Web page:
Costa Rica Coffee Guide

Chinese-food favorite Don Wang gets face-lift

July 14, 2011

After a recent closure for remodeling, downtown San José restaurant Don Wang now has a squeakier, cleaner ambience and an expanded seating area to go with its extensive menu of more than 100 Chinese dishes.

And that doesn’t include the large dim sum menu, which offers various a la carte steamed or fried dumplings and other savory dishes at reasonable prices.

Don Wang 1

Dong Wang: Large table with lazy Susan.


Alberto Font

A must-try appetizer is the fried wontons, filled with your choice of chicken, beef or shrimp. They come with an addictive sweet-and-sour sauce that’s finger-licking delicious. The miso and hot and sour soup also make good starters.

A unique, delectable dinner option is the mu shu: shrimp, chicken, pork or vegetables sautéed with bean sprouts and served with Chinese tortillas and yummy  plum sauce.

The seafood is fresh and includes a variety of choices, including seafood tempura, lobster curry and steamed corvina. Selections usually come with rice or noodles.

Also recommended are the chicken with cashew nuts and the sweet-and-sour pork, and the restaurant offers more than a dozen tasty tofu and vegetarian meals.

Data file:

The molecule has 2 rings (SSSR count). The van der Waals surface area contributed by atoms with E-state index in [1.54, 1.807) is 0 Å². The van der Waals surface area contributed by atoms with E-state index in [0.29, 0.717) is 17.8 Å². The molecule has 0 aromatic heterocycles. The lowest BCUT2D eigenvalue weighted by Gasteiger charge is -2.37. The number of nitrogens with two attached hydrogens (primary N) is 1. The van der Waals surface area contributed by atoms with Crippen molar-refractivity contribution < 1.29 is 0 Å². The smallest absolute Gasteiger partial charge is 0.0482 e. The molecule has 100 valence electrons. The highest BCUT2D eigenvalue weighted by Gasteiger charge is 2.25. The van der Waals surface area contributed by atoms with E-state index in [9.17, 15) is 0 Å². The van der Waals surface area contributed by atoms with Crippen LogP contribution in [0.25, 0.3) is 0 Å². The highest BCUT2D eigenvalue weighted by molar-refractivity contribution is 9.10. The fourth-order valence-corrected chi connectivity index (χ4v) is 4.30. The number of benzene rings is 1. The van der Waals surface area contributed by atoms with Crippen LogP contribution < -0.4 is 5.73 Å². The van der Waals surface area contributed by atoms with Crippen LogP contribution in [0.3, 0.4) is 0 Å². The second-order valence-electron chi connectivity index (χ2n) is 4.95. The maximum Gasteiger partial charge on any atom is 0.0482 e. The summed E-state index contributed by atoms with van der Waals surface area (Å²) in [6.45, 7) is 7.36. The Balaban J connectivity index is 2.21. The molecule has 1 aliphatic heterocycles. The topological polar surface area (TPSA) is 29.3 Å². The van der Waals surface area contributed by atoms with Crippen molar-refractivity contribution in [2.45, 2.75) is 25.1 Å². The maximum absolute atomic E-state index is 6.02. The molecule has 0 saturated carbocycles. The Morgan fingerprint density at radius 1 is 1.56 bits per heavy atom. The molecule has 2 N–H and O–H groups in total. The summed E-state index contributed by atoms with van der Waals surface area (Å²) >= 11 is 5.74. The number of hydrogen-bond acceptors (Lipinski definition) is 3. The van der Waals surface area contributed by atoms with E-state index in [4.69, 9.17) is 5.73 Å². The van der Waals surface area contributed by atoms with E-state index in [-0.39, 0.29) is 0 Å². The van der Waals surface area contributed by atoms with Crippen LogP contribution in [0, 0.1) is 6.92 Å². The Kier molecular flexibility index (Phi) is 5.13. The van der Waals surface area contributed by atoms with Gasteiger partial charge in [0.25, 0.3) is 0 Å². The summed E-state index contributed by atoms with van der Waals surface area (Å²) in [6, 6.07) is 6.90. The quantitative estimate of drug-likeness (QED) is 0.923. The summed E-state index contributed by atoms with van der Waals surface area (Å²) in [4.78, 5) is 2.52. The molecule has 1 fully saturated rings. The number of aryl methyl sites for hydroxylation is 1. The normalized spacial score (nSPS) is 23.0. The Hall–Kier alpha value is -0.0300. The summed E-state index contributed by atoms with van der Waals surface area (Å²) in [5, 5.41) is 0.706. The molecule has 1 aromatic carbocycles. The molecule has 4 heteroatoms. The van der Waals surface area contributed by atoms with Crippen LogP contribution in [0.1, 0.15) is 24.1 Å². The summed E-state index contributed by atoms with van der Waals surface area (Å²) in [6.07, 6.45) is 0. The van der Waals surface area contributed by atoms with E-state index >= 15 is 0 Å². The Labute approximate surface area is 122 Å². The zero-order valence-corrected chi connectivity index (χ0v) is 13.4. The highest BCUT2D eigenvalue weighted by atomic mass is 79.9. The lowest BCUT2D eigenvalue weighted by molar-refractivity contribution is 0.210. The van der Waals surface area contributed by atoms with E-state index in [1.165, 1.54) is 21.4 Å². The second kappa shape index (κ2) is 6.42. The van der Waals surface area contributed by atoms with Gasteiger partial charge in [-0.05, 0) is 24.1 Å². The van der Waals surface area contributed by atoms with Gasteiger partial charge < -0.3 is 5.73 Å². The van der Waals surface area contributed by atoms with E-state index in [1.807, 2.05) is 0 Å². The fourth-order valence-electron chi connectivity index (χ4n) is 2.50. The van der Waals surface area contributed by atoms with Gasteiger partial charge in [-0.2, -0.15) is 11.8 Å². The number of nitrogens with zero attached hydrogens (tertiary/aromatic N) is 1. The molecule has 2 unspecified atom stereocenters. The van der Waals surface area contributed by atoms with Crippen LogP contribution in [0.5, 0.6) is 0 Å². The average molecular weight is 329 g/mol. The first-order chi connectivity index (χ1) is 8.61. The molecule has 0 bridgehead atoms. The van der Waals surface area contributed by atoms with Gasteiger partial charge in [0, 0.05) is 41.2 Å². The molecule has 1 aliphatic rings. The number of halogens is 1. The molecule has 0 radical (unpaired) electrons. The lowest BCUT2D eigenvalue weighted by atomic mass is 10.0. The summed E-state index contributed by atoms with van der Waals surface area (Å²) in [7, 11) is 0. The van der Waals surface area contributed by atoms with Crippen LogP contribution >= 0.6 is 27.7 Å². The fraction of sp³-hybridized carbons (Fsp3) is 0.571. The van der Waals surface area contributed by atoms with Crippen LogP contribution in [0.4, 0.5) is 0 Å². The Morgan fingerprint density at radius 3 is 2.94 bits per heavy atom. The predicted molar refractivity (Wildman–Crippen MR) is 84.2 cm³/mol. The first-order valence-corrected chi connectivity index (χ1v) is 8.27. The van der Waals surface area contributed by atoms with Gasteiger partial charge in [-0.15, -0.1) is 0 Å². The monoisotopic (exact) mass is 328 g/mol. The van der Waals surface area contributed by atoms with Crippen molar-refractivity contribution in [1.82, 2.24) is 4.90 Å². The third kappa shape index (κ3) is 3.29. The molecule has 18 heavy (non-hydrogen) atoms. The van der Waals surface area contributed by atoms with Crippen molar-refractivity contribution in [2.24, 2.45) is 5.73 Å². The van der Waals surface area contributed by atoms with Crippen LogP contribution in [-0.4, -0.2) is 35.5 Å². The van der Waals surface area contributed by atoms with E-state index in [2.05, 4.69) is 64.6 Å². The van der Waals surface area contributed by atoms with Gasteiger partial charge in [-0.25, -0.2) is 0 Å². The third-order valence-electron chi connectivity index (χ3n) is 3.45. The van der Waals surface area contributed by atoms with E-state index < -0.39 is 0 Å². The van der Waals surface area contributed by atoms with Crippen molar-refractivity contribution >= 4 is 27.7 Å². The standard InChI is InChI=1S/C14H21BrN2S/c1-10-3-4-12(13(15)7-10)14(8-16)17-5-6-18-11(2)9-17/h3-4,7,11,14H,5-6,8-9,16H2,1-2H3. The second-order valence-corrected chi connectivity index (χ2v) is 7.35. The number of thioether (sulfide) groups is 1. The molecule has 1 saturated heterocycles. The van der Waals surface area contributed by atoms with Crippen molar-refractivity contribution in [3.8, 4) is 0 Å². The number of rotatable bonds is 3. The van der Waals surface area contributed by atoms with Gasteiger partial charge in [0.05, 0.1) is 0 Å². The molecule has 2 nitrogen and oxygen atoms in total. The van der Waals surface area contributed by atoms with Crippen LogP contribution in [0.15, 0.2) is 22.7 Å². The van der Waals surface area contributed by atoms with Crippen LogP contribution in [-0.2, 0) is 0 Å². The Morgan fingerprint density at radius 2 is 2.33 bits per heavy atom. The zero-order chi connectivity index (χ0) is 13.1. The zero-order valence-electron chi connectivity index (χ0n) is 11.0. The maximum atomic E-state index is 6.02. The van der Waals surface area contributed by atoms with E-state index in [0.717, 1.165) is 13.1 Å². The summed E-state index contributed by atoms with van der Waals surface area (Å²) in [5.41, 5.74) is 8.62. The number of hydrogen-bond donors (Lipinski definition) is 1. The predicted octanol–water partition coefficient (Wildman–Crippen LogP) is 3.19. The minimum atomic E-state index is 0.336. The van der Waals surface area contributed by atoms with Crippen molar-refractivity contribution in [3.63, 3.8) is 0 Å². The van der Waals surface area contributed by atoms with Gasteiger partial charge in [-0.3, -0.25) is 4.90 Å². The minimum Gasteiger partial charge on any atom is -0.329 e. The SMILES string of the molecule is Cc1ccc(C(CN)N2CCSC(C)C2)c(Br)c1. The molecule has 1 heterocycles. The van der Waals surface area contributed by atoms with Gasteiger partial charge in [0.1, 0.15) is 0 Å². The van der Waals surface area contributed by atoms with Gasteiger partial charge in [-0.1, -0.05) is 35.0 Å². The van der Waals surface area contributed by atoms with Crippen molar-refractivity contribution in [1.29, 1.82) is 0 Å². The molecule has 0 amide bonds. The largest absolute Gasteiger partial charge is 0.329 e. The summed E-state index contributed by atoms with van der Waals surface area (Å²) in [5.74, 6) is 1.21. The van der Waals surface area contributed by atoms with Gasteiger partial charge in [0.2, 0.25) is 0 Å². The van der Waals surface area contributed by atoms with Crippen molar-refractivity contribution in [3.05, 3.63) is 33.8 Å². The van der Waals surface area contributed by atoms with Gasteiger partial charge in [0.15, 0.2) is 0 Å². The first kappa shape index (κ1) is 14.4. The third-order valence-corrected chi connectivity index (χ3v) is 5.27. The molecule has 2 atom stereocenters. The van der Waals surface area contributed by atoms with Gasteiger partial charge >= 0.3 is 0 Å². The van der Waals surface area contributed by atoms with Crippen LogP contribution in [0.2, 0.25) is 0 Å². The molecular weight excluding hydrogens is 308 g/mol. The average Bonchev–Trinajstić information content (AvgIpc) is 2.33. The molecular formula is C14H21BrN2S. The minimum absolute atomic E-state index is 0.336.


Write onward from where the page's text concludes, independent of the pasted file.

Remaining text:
Don Wang 4

Shrimp dumplings; mu shu shrimp.  


Alberto Font

Traditionally spicy items can be more random here. Costa Rican taste buds don’t generally favor spicy dishes, and the picante foods on the menu are generally mellowed down to fit local palates. Only a few menu items receive warnings for being hot. Those who are serious about spice may request that the kitchen turn up the heat.

The remodeled restaurant has a casual atmosphere. Nothing seems out of the ordinary or too fancy. Chinese writings decorate the walls. The menu claims that the staff can speak Spanish, English, Mandarin and Cantonese. The pleasant koi pond survived the remodel, and a couple of large tables with lazy Susans are sectioned off for private dinners.

Prices start at ₡2,800 ($5.60) for soups, ₡3,200 ($6.40) for appetizers, ₡3,900 ($7.80) for rice and noodle dishes, ₡4,900 ($9.90) for veggie dishes, ₡6,800 ($13.60) for seafood dishes, ₡7,500 ($15) for chicken dishes and ₡8,000 ($16) for beef and pork dishes. Dim sum plates range from ₡1,200 to ₡2,900 ($2.40 to $5.80).

Don Wang 3

Steamed barbecue pork buns.


Alberto Font

Though Chinese food options continue to pop up throughout the capital, many are too generic and bland to stand out. Don Wang outdoes its competition with an original menu that can satisfy any cravings for Chinese.

Don Wang
Location: Downtown San José, on Calle 11, between Avenidas 6 and 8
Hours: Monday to Thursday, 11 a.m. to 3:30 p.m. and 5:30 to 10 p.m.; Friday, 11 a.m. to 3:30 p.m. and 5:30 to 11 p.m.; Saturday, 11 a.m. to 11 p.m.; Sunday, 11 a.m. to 10 p.m.
Phone: 2233-6484, 2223-5925 www.donwangrestaurant.com

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